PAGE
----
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Sony CEO sees a stagnating smartphone market

Sony CEO sees a stagnating smartphone market
Sony CEO sees a stagnating smartphone market
The lack of innovation and increasing number of poor performers in the sector are cited as key downfalls in the smartphone world.

Sony CEO Kazuo Hirai is predicting the end of an era for smartphones. His bleak outlook is based on the fact that the industry has so far seen no real innovations for more than five years. The sector is also particularly filled with short-lived players including BlackBerry, Nokia, HTC, and Sony itself with no realistic short term or even long term plans to return to profitability. Hirai currently has a lofty goal of bringing Sony back on track in the face of rising competitors overseas.

Examples of recent restructurings at the Japanese conglomerate include selling off its Vaio computer business and even its Tokyo headquarters. By the end of next month, Hirai wants to clean up its Sony Mobile division as well with rigorous cuts and product streamlining. The manufacturer only recently announced Xperia X series at MWC 2016.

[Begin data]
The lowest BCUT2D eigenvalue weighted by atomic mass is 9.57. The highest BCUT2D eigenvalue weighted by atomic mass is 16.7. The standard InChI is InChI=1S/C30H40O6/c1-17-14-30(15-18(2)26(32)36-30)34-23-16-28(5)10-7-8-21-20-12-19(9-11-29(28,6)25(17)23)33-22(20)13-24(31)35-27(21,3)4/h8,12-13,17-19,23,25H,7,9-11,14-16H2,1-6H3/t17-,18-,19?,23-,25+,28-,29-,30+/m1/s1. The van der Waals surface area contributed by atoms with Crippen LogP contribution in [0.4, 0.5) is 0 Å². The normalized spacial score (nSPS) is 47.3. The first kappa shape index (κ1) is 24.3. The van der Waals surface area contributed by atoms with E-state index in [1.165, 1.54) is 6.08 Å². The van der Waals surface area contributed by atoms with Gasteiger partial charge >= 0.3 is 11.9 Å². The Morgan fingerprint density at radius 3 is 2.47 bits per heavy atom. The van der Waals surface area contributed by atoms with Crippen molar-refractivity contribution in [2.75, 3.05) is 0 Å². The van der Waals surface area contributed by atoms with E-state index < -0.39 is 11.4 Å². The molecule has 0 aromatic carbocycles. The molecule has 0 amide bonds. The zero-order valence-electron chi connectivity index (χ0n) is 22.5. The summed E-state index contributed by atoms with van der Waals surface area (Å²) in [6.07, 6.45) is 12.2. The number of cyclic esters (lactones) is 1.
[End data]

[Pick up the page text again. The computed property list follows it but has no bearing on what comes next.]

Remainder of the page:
If Sony is predicting the end of the smartphone as we know it, then what will replace it? Hirai had no answer and was only able to affirm that it will be more important for Sony to remain in the communications business as a whole instead of pondering about what the next big device may be. Currently, Samsung and Apple dominate the global smartphone market, so it remains questionable if Sony will ever launch a mobile product that will connect to consumers in the same way.

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> Notebook / Laptop Reviews and News > News > News Archive > Newsarchive 2016 02 > Sony CEO sees a stagnating smartphone market
Ronald Tiefenthäler/ Allen Ngo, 2016-02-29 (Update: 2016-02-29)
Allen Ngo
Allen Ngo - US Editor in Chief
After graduating with a B.S. in environmental hydrodynamics from the University of California, I studied reactor physics to become licensed by the U.S. NRC to operate nuclear reactors. There's a striking level of appreciation you gain for everyday consumer electronics after working with modern nuclear reactivity systems astonishingly powered by computers from the 80s. When I'm not managing day-to-day activities and US review articles on Notebookcheck, you can catch me following the eSports scene and the latest gaming news.